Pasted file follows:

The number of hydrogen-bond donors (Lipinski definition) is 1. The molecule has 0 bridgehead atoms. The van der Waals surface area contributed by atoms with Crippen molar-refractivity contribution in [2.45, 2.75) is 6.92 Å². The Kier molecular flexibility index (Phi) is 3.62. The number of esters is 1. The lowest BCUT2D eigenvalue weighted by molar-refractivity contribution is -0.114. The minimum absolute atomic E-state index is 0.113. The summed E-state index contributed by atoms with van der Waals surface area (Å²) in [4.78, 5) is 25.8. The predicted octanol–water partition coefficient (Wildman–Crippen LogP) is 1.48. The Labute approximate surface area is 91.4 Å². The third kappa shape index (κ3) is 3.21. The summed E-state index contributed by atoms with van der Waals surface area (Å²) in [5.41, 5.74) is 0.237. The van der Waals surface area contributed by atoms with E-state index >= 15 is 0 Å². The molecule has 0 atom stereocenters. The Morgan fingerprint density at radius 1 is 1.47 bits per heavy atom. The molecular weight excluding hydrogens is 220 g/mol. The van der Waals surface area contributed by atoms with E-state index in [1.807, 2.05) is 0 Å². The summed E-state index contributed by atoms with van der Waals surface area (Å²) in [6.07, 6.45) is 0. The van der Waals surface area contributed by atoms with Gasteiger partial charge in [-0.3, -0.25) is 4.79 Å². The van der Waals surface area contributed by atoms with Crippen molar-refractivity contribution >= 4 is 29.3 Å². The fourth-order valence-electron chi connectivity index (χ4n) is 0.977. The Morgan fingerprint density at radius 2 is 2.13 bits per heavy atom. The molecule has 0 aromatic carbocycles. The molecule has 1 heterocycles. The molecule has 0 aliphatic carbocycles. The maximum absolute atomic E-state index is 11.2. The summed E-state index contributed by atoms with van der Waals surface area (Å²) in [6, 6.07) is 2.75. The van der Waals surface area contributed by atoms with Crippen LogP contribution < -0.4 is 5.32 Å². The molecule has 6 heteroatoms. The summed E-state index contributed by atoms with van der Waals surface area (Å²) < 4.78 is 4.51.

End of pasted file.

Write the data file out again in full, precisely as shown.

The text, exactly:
The number of hydrogen-bond donors (Lipinski definition) is 1. The molecule has 0 bridgehead atoms. The van der Waals surface area contributed by atoms with Crippen molar-refractivity contribution in [2.45, 2.75) is 6.92 Å². The Kier molecular flexibility index (Phi) is 3.62. The number of esters is 1. The lowest BCUT2D eigenvalue weighted by molar-refractivity contribution is -0.114. The minimum absolute atomic E-state index is 0.113. The summed E-state index contributed by atoms with van der Waals surface area (Å²) in [4.78, 5) is 25.8. The predicted octanol–water partition coefficient (Wildman–Crippen LogP) is 1.48. The Labute approximate surface area is 91.4 Å². The third kappa shape index (κ3) is 3.21. The summed E-state index contributed by atoms with van der Waals surface area (Å²) in [5.41, 5.74) is 0.237. The van der Waals surface area contributed by atoms with E-state index >= 15 is 0 Å². The molecule has 0 atom stereocenters. The Morgan fingerprint density at radius 1 is 1.47 bits per heavy atom. The molecular weight excluding hydrogens is 220 g/mol. The van der Waals surface area contributed by atoms with E-state index in [1.807, 2.05) is 0 Å². The summed E-state index contributed by atoms with van der Waals surface area (Å²) in [6.07, 6.45) is 0. The van der Waals surface area contributed by atoms with Gasteiger partial charge in [-0.3, -0.25) is 4.79 Å². The van der Waals surface area contributed by atoms with Crippen molar-refractivity contribution >= 4 is 29.3 Å². The fourth-order valence-electron chi connectivity index (χ4n) is 0.977. The Morgan fingerprint density at radius 2 is 2.13 bits per heavy atom. The molecule has 0 aromatic carbocycles. The molecule has 1 heterocycles. The molecule has 0 aliphatic carbocycles. The maximum absolute atomic E-state index is 11.2. The summed E-state index contributed by atoms with van der Waals surface area (Å²) in [6, 6.07) is 2.75. The van der Waals surface area contributed by atoms with Crippen LogP contribution < -0.4 is 5.32 Å². The molecule has 6 heteroatoms. The summed E-state index contributed by atoms with van der Waals surface area (Å²) < 4.78 is 4.51.